This case, popularly known as the ‘Fundamental Rights case’, involved the interpretation of the amending power conferred by Article 368. Article 368 provides that Parliament may, in exercise of its constituent power, amend by way of addition, variation or repeal any provision of the Constitution in accordance with the procedure laid down in the Article.
In order to remove difficulties created by the decision in Golak Nath’s case, Parliament enacted the 24th Amendment Act, 1971. It not only restored the amending power of Parliament but extended its scope by adding the words in Article 368, “to amend by way of the addition or variation or repeal any provision of this Constitution in accordance with the procedure laid down in this Article.”
The principal question before the Supreme Court in the present case was whether the Golak Nath case was to be upheld or overruled.
A special bench of 13 judges unanimously upheld the constitutional validity of the Constitution 24th Amendment Act, 1971 and in doing so overruled the prior decision of the Supreme Court in Golak Nath’s case and cleared the way for upholding the validity of the other Constitution Amendment Acts which were questioned before the Special Bench in the writ petitions. The views of the majority of the Special Bench were recorded as under:
Golak Nath’s case was overruled and the Majority held that Article 368, even before the 24th Amendment, contained the power as well as the procedure of amendment. The 24th Amendment merely made explicit what was implicit in the unamended Article 368-A. Hence, limitations upon the amending power must be found from Article 368 itself.
THE MINORITY VIEW
The Minority held that there are no limitations, express or implied, on the amending power. The word “amendment” did not include the power to completely abrogating the Constitution at one stroke. It was, however, wide enough to erode the Constitution completely, step by step, so as to replace it by another Constitution. Thus, Fundamental rights can be abrogated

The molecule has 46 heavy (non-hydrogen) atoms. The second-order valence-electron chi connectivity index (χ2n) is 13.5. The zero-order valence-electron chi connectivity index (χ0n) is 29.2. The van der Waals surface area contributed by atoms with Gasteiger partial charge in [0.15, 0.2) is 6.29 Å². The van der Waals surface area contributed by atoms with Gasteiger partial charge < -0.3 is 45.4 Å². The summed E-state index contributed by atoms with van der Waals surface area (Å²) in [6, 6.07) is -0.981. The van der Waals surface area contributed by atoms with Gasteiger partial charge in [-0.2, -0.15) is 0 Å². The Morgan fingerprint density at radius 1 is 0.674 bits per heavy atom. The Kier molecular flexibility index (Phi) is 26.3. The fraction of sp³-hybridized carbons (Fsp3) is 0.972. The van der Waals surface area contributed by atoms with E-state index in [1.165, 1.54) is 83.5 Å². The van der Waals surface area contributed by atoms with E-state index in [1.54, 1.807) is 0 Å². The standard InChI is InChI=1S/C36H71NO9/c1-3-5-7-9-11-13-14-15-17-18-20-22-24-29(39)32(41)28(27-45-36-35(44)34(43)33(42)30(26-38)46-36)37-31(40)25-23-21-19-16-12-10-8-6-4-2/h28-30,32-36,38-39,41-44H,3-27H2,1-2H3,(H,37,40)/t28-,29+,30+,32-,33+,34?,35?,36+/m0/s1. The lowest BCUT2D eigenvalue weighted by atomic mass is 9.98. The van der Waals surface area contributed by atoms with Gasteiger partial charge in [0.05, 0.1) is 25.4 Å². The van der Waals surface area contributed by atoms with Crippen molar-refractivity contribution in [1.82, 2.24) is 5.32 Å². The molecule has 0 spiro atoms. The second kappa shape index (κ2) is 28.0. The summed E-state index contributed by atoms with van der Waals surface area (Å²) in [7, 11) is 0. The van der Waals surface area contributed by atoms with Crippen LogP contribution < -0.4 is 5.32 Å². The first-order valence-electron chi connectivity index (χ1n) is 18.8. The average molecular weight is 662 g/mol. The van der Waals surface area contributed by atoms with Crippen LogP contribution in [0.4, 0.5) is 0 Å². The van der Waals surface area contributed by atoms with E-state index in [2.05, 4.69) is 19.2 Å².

The Parliament has wide powers of amending the Constitution and it extends to all the Articles, but amending power is not unlimited and does not include the power to destroy or abrogate the ‘basic feature’ or ‘framework’ of the Constitution. There are implied or inherent limitations on the power of amendment under Article 368. Within these limits Parliament can amend every Article of the Constitution.
Whether there are implied limitations on the amending power or not would depend upon the interpretation of the word ‘amendment’. Khanna, J., said that the word ‘amendment’ postulated that the old Constitution must survive without loss of identity and must be retained though in the amended form and, thus, the power does not include the power to abrogate the basic structure.
Sikri, C.J., said that the word “amendment” must derive its colour from Article 368b and the rest of the constitutional provisions. Reading the Preamble, the fundamental importance of the freedom of the individual, the importance of Directive Principles, and various other provisions, a conclusion emerges that it was not the intention of the Constitution makers to use the word “amendment” in the widest sense.
‘Basic Structure’ – According to Sikri, C.J., the ‘basic structure’ was built on the basic foundation, i.e. the freedom and dignity of the individual; the basic structure of the Constitution consists of the following features-
Supremacy of the Constitution
Republican and Democratic form of Government, and sovereignty of country,
Secular and federal character of the Constitution
Separation of powers between Legislature, Executive and Judiciary.
It was, however, wide enough to erode the Constitution completely, step by step, so as to replace it by another Constitution.